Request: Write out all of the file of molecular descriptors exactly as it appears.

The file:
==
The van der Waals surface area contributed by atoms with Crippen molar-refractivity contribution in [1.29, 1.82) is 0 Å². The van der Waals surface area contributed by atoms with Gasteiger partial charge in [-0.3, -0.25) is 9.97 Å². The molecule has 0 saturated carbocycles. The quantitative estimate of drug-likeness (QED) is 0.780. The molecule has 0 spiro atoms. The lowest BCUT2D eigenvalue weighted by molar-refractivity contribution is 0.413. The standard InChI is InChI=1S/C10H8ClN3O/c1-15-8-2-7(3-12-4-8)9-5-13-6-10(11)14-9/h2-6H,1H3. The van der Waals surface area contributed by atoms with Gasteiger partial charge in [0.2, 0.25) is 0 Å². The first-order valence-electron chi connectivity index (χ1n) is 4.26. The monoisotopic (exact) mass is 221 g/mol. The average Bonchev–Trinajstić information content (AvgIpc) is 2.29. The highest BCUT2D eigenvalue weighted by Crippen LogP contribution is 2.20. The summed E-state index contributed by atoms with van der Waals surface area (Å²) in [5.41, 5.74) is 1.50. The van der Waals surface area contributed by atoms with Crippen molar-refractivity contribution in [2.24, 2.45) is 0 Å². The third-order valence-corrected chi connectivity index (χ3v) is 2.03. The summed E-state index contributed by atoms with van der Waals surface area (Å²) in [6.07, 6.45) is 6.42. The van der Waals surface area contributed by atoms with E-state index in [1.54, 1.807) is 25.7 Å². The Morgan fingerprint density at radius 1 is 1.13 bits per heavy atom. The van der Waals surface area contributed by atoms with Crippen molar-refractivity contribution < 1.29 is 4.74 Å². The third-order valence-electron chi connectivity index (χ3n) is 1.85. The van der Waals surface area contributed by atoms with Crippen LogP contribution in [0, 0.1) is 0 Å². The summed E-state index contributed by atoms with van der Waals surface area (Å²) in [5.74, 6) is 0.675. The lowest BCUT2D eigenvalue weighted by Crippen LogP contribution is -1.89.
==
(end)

The van der Waals surface area contributed by atoms with Crippen molar-refractivity contribution in [1.29, 1.82) is 0 Å². The van der Waals surface area contributed by atoms with Gasteiger partial charge in [-0.3, -0.25) is 9.97 Å². The molecule has 0 saturated carbocycles. The quantitative estimate of drug-likeness (QED) is 0.780. The molecule has 0 spiro atoms. The lowest BCUT2D eigenvalue weighted by molar-refractivity contribution is 0.413. The standard InChI is InChI=1S/C10H8ClN3O/c1-15-8-2-7(3-12-4-8)9-5-13-6-10(11)14-9/h2-6H,1H3. The van der Waals surface area contributed by atoms with Gasteiger partial charge in [0.2, 0.25) is 0 Å². The first-order valence-electron chi connectivity index (χ1n) is 4.26. The monoisotopic (exact) mass is 221 g/mol. The average Bonchev–Trinajstić information content (AvgIpc) is 2.29. The highest BCUT2D eigenvalue weighted by Crippen LogP contribution is 2.20. The summed E-state index contributed by atoms with van der Waals surface area (Å²) in [5.41, 5.74) is 1.50. The van der Waals surface area contributed by atoms with Crippen molar-refractivity contribution in [2.24, 2.45) is 0 Å². The third-order valence-corrected chi connectivity index (χ3v) is 2.03. The summed E-state index contributed by atoms with van der Waals surface area (Å²) in [6.07, 6.45) is 6.42. The van der Waals surface area contributed by atoms with E-state index in [1.54, 1.807) is 25.7 Å². The Morgan fingerprint density at radius 1 is 1.13 bits per heavy atom. The van der Waals surface area contributed by atoms with Crippen molar-refractivity contribution < 1.29 is 4.74 Å². The third-order valence-electron chi connectivity index (χ3n) is 1.85. The van der Waals surface area contributed by atoms with Crippen LogP contribution in [0, 0.1) is 0 Å². The summed E-state index contributed by atoms with van der Waals surface area (Å²) in [5.74, 6) is 0.675. The lowest BCUT2D eigenvalue weighted by Crippen LogP contribution is -1.89.